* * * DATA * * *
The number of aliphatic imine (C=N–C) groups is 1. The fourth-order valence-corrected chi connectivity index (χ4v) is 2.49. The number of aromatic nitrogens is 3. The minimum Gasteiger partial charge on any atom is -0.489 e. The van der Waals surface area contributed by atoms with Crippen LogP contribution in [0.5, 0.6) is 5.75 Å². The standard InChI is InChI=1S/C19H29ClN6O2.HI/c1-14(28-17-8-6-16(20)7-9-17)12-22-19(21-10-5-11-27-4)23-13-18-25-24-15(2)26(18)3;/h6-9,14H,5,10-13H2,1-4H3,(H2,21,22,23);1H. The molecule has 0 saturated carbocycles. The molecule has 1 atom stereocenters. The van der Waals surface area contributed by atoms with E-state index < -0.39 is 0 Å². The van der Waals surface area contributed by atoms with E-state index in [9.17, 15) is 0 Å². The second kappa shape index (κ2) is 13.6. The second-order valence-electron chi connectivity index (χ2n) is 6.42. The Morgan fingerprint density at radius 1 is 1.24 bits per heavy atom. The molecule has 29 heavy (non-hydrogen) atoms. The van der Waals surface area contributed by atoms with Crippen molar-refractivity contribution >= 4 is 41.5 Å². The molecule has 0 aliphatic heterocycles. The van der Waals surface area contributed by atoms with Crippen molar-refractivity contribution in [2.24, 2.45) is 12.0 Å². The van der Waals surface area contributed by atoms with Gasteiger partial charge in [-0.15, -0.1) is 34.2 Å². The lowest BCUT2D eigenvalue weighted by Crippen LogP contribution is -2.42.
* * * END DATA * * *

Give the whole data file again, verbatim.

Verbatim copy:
The number of aliphatic imine (C=N–C) groups is 1. The fourth-order valence-corrected chi connectivity index (χ4v) is 2.49. The number of aromatic nitrogens is 3. The minimum Gasteiger partial charge on any atom is -0.489 e. The van der Waals surface area contributed by atoms with Crippen LogP contribution in [0.5, 0.6) is 5.75 Å². The standard InChI is InChI=1S/C19H29ClN6O2.HI/c1-14(28-17-8-6-16(20)7-9-17)12-22-19(21-10-5-11-27-4)23-13-18-25-24-15(2)26(18)3;/h6-9,14H,5,10-13H2,1-4H3,(H2,21,22,23);1H. The molecule has 0 saturated carbocycles. The molecule has 1 atom stereocenters. The van der Waals surface area contributed by atoms with E-state index < -0.39 is 0 Å². The van der Waals surface area contributed by atoms with E-state index in [9.17, 15) is 0 Å². The second kappa shape index (κ2) is 13.6. The second-order valence-electron chi connectivity index (χ2n) is 6.42. The Morgan fingerprint density at radius 1 is 1.24 bits per heavy atom. The molecule has 29 heavy (non-hydrogen) atoms. The van der Waals surface area contributed by atoms with Crippen molar-refractivity contribution >= 4 is 41.5 Å². The molecule has 0 aliphatic heterocycles. The van der Waals surface area contributed by atoms with Crippen molar-refractivity contribution in [2.24, 2.45) is 12.0 Å². The van der Waals surface area contributed by atoms with Gasteiger partial charge in [-0.15, -0.1) is 34.2 Å². The lowest BCUT2D eigenvalue weighted by Crippen LogP contribution is -2.42.